Thursday, September 29, 2005

Intelligent Design Follow-Up

My post on Good Morning America's coverage of the Dover, PA intelligent design case prompted the following comments (in italics) which I decided to respond to here. Time will not allow me to get into a protracted debate so this may be my last word on the subject. I appreciate all who take the time to read and respond but I can't reply to each comment so please don't feel bad if your comment doesn't become a blog post. 


I wonder, if "biology" is the natural science of biological entities, where does a non-natural alternative fit in? Perhaps in church, or the home, but not in a science class. Call it arbitrary if you like, but limiting the definition of what is "scientific" to "natural explanations" has been what has helped us create medicine and antibiotics, treat cancer, create airplanes, safer cars, disease resistant food, flame retardant clothing, etc ad nauseum.

When we call biology a natural science we mean that the object of study is the natural world. However, one can engage in fruitful study of the natural world without subscribing to a naturalistic philosophy. To suggest, as you do, that materialistic presuppositions are necessary for technological and medical advancements is mistaken. Skeptics frequently charge that theistic belief would somehow bring all scientific exploration to a screeching halt because "God did it" would be offered as the answer for every imaginable problem but the history of science does not support this accusation. 

Far from being an impediment to research, the conviction that the natural world was the work of a transcendent intelligence, and therefore rational and orderly, motivated many of the founders of modern science to investigate nature. Copernicus, for example, who is frequently presented as the poster boy for faith's hostility toward science, went in search of better cosmology motivated by the belief that the universe was "wrought for us by a supremely good and orderly Creator." This, along with countless other examples of how the doctrine of creation spurred, rather than stifled, exploration of the natural world, can be found in The Soul of Science: Christian Faith and Natural Philosophy by Nancy Pearcey and Charles Thaxton. I also recommend J. P. Moreland's Christianity and the Nature of Science: A Philosophical Investigation , Del Ratzch's Science & Its Limits: The Natural Sciences in Christian Perspective, and Stanley Jaki's The Savior of Science.

One of the hallmarks of science is that a theory must be disproveable. It must be ABLE to be disproved. ID can not, because it would require trying to prove a negative.That is why while many scientists, believe it or not, are faithful and religious, as a scientist they understand the difference between naturalistic evidence and hypothesis and supernatural, and which belongs in the realm of "science" and which belongs in the realm of faith and religion.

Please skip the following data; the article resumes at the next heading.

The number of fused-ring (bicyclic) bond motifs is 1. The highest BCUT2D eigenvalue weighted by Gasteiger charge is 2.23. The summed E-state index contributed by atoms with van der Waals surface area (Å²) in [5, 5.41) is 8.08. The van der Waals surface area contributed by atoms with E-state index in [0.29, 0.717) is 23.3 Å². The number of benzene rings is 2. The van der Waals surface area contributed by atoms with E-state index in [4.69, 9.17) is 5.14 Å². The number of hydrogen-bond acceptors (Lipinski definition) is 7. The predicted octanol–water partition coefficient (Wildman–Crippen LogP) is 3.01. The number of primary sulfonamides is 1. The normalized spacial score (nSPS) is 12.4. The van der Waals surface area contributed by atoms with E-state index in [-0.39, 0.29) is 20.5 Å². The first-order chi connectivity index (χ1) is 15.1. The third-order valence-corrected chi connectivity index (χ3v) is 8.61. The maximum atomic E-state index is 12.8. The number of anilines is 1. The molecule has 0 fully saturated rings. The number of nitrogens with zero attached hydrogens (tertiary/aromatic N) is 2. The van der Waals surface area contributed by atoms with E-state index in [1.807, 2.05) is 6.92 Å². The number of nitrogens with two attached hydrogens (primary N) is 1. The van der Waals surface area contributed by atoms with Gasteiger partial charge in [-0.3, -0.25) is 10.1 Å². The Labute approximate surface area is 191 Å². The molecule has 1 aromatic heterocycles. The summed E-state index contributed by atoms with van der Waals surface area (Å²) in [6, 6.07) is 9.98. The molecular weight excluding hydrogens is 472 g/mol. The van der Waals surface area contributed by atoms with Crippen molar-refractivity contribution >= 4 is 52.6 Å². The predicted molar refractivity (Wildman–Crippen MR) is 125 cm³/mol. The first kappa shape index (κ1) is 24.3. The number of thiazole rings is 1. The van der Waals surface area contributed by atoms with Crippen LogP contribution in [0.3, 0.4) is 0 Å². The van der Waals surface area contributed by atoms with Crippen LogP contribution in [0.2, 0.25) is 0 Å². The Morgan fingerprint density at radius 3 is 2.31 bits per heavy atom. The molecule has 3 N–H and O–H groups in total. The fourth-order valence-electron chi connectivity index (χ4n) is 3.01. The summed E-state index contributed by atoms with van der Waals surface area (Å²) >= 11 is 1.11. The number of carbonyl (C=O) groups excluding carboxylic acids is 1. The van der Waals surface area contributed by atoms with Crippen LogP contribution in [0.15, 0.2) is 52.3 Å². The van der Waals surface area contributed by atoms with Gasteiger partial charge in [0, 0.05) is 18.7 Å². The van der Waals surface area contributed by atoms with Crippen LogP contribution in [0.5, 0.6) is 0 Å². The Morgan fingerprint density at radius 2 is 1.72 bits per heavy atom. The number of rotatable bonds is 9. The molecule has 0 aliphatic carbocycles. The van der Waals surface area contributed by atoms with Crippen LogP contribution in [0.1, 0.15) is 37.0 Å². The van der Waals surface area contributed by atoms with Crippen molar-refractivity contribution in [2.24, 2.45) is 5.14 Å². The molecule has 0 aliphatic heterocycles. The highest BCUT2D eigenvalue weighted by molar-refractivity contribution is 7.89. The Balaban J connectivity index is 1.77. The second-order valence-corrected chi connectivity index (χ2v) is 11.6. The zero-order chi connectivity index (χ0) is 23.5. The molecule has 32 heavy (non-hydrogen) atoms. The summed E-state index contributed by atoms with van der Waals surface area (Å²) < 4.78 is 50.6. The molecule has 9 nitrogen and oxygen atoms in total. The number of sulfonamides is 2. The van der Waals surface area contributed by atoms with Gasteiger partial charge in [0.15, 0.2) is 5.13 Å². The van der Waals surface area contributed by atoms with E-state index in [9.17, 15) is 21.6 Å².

I'm curious. How would one go about disproving Darwinism? What evidence would sufficiently demonstrate its being false? For that matter, how would one go about falsifying the claim that the complexity and diversity of organisms is due to completely naturalistic causes? And if that claim is not falsifiable then are we to conclude that it is not scientific?

As to the assertion that ID cannot be falsified, it would appear that one of the expert witnesses testifying on behalf of the ACLU in Dover, disagrees with you. Earlier this week Jonathan Witt at Evolution News & Views reported that leading Darwinist Kenneth Miller (one of those "religious evolutionists") testified both that ID is non-falsifiable AND that it has been falsified:

In friendly questioning from the plaintiff, Miller asserted that the theory of intelligent design was not a testable theory in any sense and so wasn't science. Later, however, Miller argued that science has tested Michael Behe's bacterial flagellum argument and falsified it, by pointing to a micro-syringe called the Type III Secretory System, and arguing that it could have served as a functional step on the gradual, Darwinian pathway to the full flagellar motor.
Did the journalists covering the trial notice the contradiction? Miller tried to provide a fig leaf for it, but the fig leaf was itself a misrepresentation. Miller said Behe's argument was in every respect a negative argument (and, further, that ALL the leading design theorists' arguments he was aware of are purely negative, with nothing positive anywhere). Miller conceded that Behe's irreducible complexity argument was testable, but said Behe's inference to design doesn't follow from irreducible complexity because Behe was committing the either/or fallacy--If not A (Darwinism), then it must be B (design). Miller said there were, in principle, an infinite number of other possible explanations, so jumping from a refutation of Darwinism to design was illegitimate.